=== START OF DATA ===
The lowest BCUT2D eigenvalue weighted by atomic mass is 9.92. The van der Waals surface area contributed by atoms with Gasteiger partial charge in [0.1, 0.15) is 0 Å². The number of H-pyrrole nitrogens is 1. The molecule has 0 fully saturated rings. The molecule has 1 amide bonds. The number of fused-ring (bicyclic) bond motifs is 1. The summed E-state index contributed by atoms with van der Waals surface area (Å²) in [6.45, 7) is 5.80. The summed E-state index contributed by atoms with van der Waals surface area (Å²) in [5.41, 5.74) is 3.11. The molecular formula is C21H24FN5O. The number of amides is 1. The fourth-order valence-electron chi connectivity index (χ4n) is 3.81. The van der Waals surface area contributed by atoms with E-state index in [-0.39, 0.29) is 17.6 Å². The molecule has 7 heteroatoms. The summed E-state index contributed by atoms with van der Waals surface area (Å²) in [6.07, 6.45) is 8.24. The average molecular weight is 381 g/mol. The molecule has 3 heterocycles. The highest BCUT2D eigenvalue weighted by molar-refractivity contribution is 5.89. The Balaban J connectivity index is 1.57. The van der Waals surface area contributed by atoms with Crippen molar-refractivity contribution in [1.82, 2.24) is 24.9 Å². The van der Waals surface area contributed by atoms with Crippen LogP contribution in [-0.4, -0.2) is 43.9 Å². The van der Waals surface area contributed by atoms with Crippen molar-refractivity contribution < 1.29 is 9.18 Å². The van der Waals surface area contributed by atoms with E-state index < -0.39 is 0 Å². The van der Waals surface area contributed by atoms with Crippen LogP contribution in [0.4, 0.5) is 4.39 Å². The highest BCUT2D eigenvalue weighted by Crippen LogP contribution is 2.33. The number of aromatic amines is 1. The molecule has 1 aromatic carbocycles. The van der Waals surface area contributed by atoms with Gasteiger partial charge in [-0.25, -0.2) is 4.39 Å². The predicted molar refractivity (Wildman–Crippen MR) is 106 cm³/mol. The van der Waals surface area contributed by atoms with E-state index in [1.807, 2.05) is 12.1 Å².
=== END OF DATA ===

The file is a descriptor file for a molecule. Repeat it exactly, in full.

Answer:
The lowest BCUT2D eigenvalue weighted by atomic mass is 9.92. The van der Waals surface area contributed by atoms with Gasteiger partial charge in [0.1, 0.15) is 0 Å². The number of H-pyrrole nitrogens is 1. The molecule has 0 fully saturated rings. The molecule has 1 amide bonds. The number of fused-ring (bicyclic) bond motifs is 1. The summed E-state index contributed by atoms with van der Waals surface area (Å²) in [6.45, 7) is 5.80. The summed E-state index contributed by atoms with van der Waals surface area (Å²) in [5.41, 5.74) is 3.11. The molecular formula is C21H24FN5O. The number of amides is 1. The fourth-order valence-electron chi connectivity index (χ4n) is 3.81. The van der Waals surface area contributed by atoms with E-state index in [-0.39, 0.29) is 17.6 Å². The molecule has 7 heteroatoms. The summed E-state index contributed by atoms with van der Waals surface area (Å²) in [6.07, 6.45) is 8.24. The average molecular weight is 381 g/mol. The molecule has 3 heterocycles. The highest BCUT2D eigenvalue weighted by molar-refractivity contribution is 5.89. The Balaban J connectivity index is 1.57. The van der Waals surface area contributed by atoms with Crippen molar-refractivity contribution in [1.82, 2.24) is 24.9 Å². The van der Waals surface area contributed by atoms with Crippen LogP contribution in [-0.4, -0.2) is 43.9 Å². The van der Waals surface area contributed by atoms with Crippen molar-refractivity contribution < 1.29 is 9.18 Å². The van der Waals surface area contributed by atoms with E-state index < -0.39 is 0 Å². The van der Waals surface area contributed by atoms with Crippen LogP contribution in [0.4, 0.5) is 4.39 Å². The highest BCUT2D eigenvalue weighted by Crippen LogP contribution is 2.33. The number of aromatic amines is 1. The molecule has 1 aromatic carbocycles. The van der Waals surface area contributed by atoms with Gasteiger partial charge in [-0.25, -0.2) is 4.39 Å². The predicted molar refractivity (Wildman–Crippen MR) is 106 cm³/mol. The van der Waals surface area contributed by atoms with E-state index in [1.807, 2.05) is 12.1 Å².